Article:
Young. Black. Gay. Why I “Speak Out” against HIV and Stigma

By Devin Hursey, NASTAD Youth Ambassador

Devin HurseyIn recognition of National Black HIV/AIDS Awareness Day (NBHAAD) and Black History Month, NASTAD created a blog series to highlight voices within the Black community which often may remain silent, go unheard and are currently bearing the burden of the HIV epidemic: Black gay men/MSM, young Black gay men/MSM, members of the Black transgender community and Black women. We hope this blog series will serve as a springboard for even richer conversations and bring true awareness to National Black HIV/AIDS Awareness Day. The previous blog posts in the series can be found below:

Silence, according to my childhood pastor, was always regarded as golden; resting on the idea that through silence one learns discipline and obedience, true pillars of a good Christian. I remember this message being preached from the pulpit, bellowed by my beloved pastor to the people in the congregation, my community. Continue reading

I Have My Protection—And It’s Not a Condom

By Blake Rowley, Manager, Health Equity & Prevention, NASTAD

Originally published by The Black AIDS Institute

Blake Rowley

Blake Rowley

Like most other Black men, I have had extremely inconsistent engagement with healthcare. If I’m not sick, why go? Until recently, the only time I really cared to access any type of care was when I was getting tested for HIV and other STIs.

In 2012, while conducting research at Fenway Health, I learned that multiple studies were trying to assess how effective taking one pill, once a day, would be at preventing HIV infection. My colleagues and I would joke about taking this pill once it became available, if it was successful. And then “BOOM,” there it was—a one-a-day pill that could prevent HIV by close to 100 percent. Continue reading

NASTAD Botswana Featured in AllAfrica

The content of this post originally appeared in AllAfrica in January 2015.

Botswana: Balosang Preaches DMSAC Message

By Eric Raphuti

Hukuntsi — Insufficient knowledge about roles and responsibilities of District Multi-Sectoral AIDS Committee (DMSAC) among relevant stakeholders is a stumbling block to execution of its mandate, says Ms Matsae Balosang, a country manager of National Alliance of State & Territorial AIDS Directors (NASTAD).

Continue reading

Silence Isn’t Safety: Bringing True Awareness to National Black HIV/AIDS Awareness Day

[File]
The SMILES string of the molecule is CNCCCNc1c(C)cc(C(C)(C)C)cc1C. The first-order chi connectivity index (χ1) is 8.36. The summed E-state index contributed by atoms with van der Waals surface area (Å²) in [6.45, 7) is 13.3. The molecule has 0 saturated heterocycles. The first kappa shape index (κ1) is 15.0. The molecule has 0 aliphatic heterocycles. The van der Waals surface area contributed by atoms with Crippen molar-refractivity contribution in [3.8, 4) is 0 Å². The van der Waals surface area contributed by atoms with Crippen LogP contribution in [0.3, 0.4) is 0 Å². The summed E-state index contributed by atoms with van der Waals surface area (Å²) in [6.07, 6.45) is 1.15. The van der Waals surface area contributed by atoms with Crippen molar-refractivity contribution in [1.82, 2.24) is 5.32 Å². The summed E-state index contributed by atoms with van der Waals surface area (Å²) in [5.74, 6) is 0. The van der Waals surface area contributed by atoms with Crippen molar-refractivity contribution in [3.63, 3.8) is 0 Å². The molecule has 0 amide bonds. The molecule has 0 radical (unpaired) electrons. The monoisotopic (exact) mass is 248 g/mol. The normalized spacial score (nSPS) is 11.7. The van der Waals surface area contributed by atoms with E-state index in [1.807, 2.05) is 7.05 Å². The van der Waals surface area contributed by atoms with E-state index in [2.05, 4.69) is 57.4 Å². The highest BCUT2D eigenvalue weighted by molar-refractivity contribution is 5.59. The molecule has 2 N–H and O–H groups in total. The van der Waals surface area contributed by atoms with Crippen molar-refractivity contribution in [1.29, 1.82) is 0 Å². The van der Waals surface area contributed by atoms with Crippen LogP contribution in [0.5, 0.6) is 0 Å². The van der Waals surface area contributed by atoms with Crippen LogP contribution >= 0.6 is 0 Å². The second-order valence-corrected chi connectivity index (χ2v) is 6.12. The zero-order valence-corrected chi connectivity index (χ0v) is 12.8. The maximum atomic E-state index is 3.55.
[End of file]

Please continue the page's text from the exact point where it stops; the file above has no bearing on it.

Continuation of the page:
By Justin T. Rush, Nicholas A. Rango Fellow, NASTAD

As the Nicholas A. Rango Fellow at the National Alliance of State and Territorial AIDS Directors (NASTAD), I have the fortunate and unique opportunity to provide technical assistance to 12 health department jurisdictions on what each can be doing to respond to the high HIV incidence among Black gay men and men who have sex with men (MSM) within their localities. This means that, as it pertains to addressing the needs of Black gay men/MSM, I play a pivotal role at NASTAD in assisting state health departments with meeting those needs. Admittedly, being seen as the “go to” for Black gay men’s issues can be a bit daunting. So when I was tasked with kicking off this blog series focused on highlighting National Black HIV/AIDS Awareness Day, I had to take a step back and reflect. I had to ask myself: With an awareness day for seemingly every day of every year, what could we do to truly have an impact on HIV within the Black community? Continue reading

NASTAD at NAESM 2015: Why the Lives of Black Men Who Have Sex With Men Still Matter for Many

By Drew Daniels, Manager, Communications, NASTAD

More than 400 public health professionals, researchers and community advocates from all across the United States attended the National African American MSM Leadership Conference on HIV/AIDS and other Health Disparities sponsored by National AIDS & Education Service for Minorities (NAESM) in Atlanta, January 15-18, 2015.  With recent current events surrounding police brutality and racism, this year’s theme was “Leading the Movement: Pursuing Health Equity through Social Justice.” The conference focused on how to address health equity and utilize social justice in order to meet the challenge of improving the health of Black men who have sex with men (MSM). Continue reading